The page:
Peruvian Police carry out a violent raid at the San Marcos University in Lima | Peru

Dozens of police raided a Lima university on Saturday, breaking down the doors with an armored vehicle, firing tear gas and detaining more than 200 people who had come to the Peruvian capital to take part in anti-government protests.

The images showed dozens of people lying face down on the ground at the University of San Marcos after the surprise police operation. The students told The Guardian they were pushed, kicked and beaten with batons as they were forced out of their dormitories.

The police raid on the University of San Marcos -the oldest in the Americas – is the latest in a series of affronts prompting growing calls for President Dina Boluarte to resign after six weeks of unrest that has claimed 60 lives, injured at least 580 and more than 500 arrested.

He demos They began in early December in support of ousted former President Pedro Castillo, but have overwhelmingly moved to demand Boluarte’s resignation, the closure of Congress and new elections. Boluarte was Castillo’s vice president and replaced him after he tried to blinds congress and govern by decree on December 7.

People detained on the campus of the University of San Marcos in Lima.
People detained on the campus of the University of San Marcos in Lima. Photograph: Juan Mandamiento/AFP/Getty Images

Many of those arrested in Saturday’s raid had traveled from southern Peru to the capital to take part in a demonstration last Thursday labeled the “Take of Lima” which began peacefully but descended into battles between protesters and riot police amid stone throwing and tear gas.

In a statement about TwitterThe office of the UN High Commissioner for Human Rights called on the Peruvian authorities to “ensure the legality and proportionality of the [police] intervention and due process guarantees. He stressed the importance of the presence of the prosecutors, who were absent during the first hours of the raid.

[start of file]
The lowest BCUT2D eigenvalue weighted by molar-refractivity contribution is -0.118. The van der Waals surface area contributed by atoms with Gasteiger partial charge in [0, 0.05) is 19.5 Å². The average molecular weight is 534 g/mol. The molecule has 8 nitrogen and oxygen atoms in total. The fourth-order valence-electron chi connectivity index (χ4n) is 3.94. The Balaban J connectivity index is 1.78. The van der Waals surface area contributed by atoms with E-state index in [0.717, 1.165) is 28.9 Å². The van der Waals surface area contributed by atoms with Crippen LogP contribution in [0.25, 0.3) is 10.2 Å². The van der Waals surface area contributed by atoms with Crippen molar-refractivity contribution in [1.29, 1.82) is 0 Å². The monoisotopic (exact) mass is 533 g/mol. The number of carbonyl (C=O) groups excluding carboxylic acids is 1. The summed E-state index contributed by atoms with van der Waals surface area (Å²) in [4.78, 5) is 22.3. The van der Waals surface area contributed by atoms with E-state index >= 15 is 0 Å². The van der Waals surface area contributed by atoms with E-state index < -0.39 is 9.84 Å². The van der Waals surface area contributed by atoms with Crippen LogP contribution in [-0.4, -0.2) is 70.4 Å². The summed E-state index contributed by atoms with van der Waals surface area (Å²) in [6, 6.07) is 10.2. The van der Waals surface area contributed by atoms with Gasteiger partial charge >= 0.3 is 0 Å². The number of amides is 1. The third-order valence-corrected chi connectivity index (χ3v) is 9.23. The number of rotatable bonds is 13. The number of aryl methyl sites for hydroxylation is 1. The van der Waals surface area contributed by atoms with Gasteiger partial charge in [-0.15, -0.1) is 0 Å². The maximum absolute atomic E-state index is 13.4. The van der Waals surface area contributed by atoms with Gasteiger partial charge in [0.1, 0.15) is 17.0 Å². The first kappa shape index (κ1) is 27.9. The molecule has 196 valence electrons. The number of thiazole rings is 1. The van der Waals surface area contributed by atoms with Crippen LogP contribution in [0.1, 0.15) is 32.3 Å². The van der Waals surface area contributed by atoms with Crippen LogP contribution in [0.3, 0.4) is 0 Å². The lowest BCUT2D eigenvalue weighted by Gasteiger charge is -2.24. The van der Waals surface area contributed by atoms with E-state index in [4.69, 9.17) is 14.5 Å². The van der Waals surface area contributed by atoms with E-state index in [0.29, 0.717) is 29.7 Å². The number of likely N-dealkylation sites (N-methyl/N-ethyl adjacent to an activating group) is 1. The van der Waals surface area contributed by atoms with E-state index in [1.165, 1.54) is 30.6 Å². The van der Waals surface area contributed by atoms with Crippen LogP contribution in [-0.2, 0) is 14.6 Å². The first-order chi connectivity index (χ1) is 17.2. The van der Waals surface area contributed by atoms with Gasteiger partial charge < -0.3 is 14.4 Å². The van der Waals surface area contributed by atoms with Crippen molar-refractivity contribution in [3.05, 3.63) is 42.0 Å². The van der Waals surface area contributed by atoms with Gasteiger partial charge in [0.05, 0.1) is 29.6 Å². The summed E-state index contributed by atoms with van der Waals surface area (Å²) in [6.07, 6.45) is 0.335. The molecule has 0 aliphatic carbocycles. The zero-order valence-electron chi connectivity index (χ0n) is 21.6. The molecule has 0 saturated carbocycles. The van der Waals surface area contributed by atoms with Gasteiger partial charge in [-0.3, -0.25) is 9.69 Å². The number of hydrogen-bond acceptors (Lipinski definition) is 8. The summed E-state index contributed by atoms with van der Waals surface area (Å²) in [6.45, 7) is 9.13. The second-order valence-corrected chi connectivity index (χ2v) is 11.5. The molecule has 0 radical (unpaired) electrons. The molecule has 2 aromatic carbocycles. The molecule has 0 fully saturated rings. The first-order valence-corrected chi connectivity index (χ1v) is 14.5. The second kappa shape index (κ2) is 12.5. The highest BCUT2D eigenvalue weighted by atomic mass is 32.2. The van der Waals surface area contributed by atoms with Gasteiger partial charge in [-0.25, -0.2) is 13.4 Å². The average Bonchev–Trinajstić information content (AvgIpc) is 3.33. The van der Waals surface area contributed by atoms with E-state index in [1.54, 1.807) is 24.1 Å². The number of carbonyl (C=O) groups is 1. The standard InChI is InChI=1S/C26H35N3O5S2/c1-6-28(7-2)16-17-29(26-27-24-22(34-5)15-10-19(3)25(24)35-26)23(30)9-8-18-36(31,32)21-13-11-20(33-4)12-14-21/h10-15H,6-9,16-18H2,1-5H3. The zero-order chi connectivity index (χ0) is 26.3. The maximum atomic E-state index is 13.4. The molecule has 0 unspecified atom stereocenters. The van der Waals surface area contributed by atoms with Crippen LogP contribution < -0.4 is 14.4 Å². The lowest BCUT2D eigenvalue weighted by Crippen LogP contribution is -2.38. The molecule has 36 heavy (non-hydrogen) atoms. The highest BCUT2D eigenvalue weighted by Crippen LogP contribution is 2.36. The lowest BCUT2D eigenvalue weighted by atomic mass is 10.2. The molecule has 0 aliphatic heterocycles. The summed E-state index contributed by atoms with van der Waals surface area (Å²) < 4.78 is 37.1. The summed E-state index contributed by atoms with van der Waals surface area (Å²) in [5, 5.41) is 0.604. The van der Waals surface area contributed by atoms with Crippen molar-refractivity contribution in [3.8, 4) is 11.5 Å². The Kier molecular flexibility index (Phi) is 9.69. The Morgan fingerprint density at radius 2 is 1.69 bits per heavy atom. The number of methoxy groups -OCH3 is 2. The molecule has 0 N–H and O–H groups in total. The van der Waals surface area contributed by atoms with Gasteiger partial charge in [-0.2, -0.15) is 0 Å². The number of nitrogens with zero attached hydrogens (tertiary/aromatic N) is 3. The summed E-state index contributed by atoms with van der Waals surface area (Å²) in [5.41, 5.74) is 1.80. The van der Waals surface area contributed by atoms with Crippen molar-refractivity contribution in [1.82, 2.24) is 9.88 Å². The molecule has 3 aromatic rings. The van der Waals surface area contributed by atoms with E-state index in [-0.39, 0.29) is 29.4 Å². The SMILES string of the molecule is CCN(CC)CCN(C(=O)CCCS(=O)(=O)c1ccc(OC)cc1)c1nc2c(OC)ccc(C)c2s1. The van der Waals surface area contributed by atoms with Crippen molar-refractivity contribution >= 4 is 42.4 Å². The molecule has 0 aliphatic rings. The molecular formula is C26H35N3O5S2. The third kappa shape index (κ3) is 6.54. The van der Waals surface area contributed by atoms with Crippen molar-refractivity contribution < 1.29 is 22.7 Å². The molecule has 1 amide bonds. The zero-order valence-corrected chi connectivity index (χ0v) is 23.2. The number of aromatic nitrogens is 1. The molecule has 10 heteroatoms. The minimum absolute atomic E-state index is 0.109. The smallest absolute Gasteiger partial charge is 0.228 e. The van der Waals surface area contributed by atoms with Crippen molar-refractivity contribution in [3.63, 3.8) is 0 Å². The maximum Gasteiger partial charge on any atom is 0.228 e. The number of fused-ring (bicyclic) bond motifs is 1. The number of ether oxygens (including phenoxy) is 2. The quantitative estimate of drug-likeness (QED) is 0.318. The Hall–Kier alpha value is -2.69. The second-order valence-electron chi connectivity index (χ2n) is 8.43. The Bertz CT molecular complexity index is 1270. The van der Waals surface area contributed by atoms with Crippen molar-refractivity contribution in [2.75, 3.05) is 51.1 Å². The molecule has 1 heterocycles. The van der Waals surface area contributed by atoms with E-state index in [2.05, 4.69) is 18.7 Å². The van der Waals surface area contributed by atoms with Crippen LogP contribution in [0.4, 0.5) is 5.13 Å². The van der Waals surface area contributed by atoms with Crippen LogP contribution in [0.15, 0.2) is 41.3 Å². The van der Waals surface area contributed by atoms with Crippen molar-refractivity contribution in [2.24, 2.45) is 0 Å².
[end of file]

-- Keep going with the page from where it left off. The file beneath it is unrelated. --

Students living in dormitories said armed police officers violently forced them out of their rooms, breaking down doors and using shoving and kicking to force them out.

Esteban Godofredo, a 20-year-old political science student, received medical treatment for leg injuries. “He hit me with his stick and knocked me to the ground and started kicking me,” Godofredo told The Guardian as he sat on the grass outside the residence with a badly bruised and bandaged right calf.

Esteban Godofredo, student, receives treatment for injuries to his leg
Esteban Godofredo, a student, receives treatment for leg injuries. Photograph: Dan Collyns/The Guardian

Videos seen by The Guardian showed confused and terrified students gathered outside their halls, some still in their pyjamas, as riot police shouted orders and insults. The youths were forced to stand against a wall or kneel in a line.

“They pointed their guns at us and yelled ‘out.’ We didn’t even have time to get our IDs,” said Jenny Fuentes, 20, a student teacher. “They forced us to our knees. Many of the girls were crying but they told us to shut up.”

“They did not tell us why they forced us out of our rooms,” he said. The group of about 90 students, who had stayed on campus during the summer vacation to work and study, were then herded into the main courtyard, a 10-minute walk away, where the other people had been detained.

Several hours after the raid, they were not allowed to return to their rooms, which were being searched by the police.

Items that Peruvian police say belonged to detained protesters who were staying on the San Marcos University campus in Lima.
Items that Peruvian police say belonged to detained protesters who were staying on the San Marcos University campus in Lima. Photograph: Dan Collyns/The Guardian

“I have been a student in San Marcos [University] and since the 1980s we have not experienced such an outrage,” Susel Paredes, a congresswoman, told The Guardian as a police cordon prevented her from entering the campus.

“The police have entered the university residence, in the rooms of the students who had nothing to do with the protesters. They have been threatened and taken from their rooms while they slept”.

Paredes said it was a reminder of periodic police and military raids on the public university in the 1980s and 1990s, when the campus was seen as a hotbed of subversion during the state’s conflict with Shining Path rebels. , inspired by Mao.

“We are not at that moment, we are supposedly under a democratic government that must respect fundamental rights,” said Paredes.

Amid protests and roadblocks paralyzing much of the country, Peruvian authorities on Saturday ordered the closure “until further notice” of the Inca citadel of Machu Picchu and the Inca trail that leads to the World Heritage archaeological site. Peru’s biggest tourist attraction bringing in more than 1 million visitors a year.

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